Migration by Race and Income in Northern California, 2015
The California Housing Partnership and Urban Displacement Project received a one-year grant from The San Francisco Foundation to document the mobility patterns for low-income people of color at the neighborhood level in Alameda, Contra Costa and San Francisco counties. Our reports and maps provide evidence that low-income people of color in the Bay Area suffer the most as housing prices rise, and displacement pressures push them into higher poverty, lower-resource neighborhoods where the odds are stacked against them.
These maps show people who moved in 2015 for the 9-County Bay Area Region. This data comes from the ACS 1-year Public Use Microdata Sample (PUMS) for 2015. To use the map, start by clicking on the county of origin, then select the race and income group of interest. The map will show where movers from this county went (within Northern California), as well as provide data on people who left the region and state.
- Between 2000 and 2015, as housing prices rose, the City of Richmond, the Bayview in San Francisco, and flatlands areas of Oakland and Berkeley lost thousands of low-income black households. Increases in low-income black households during the same period were concentrated in cities and neighborhoods with lower housing prices and fewer resources —such as Antioch and Pittsburg in East Contra Costa County, as well parts of Hayward and the unincorporated communities of Ashland and Cherryland in Alameda County.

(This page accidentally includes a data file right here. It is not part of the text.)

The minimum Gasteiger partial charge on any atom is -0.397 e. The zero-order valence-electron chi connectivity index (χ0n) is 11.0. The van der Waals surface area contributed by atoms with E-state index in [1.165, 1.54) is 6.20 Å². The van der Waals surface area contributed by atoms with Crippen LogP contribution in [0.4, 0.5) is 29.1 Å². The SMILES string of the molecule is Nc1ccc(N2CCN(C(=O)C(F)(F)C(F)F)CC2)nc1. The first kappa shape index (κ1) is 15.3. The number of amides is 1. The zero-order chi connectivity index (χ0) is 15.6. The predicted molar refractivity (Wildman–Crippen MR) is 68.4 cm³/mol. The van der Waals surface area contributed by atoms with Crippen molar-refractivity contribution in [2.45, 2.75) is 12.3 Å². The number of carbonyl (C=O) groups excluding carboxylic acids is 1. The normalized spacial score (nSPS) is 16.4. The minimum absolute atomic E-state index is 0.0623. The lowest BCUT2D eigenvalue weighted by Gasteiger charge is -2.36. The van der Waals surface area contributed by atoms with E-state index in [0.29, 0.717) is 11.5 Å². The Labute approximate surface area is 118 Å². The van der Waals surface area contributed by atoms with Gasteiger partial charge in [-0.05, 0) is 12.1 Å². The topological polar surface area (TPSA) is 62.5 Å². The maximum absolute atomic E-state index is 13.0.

- Large increases in the number of low-income people of color living in areas that became newly segregated and high-poverty between 2000 and 2015 are evidence that rising housing costs and migration patterns have contributed to new concentrations of segregation and poverty in the region.
- Low-income households of color were much more vulnerable than low-income white households to the impact of rapid increases in housing prices. In the Bay Area, a 30% tract-level increase in median rent paid between 2000 and 2015 was associated with a 21% decrease in low-income households of color but was not associated with a change in low-income white households.
- Low-income households who made any kind of move in 2015—whether they stayed within their county of origin or left it—ended up paying a higher share of their income on rent than those who did not move, a clear indicator of the high cost of displacement.
- Upon moving, a significant share of low-income people of all races not only left their county of origin but the region altogether. For example, 40 percent of low-income black households in Alameda County who moved in 2015 left the Bay Area, another indication of regional displacement pressures.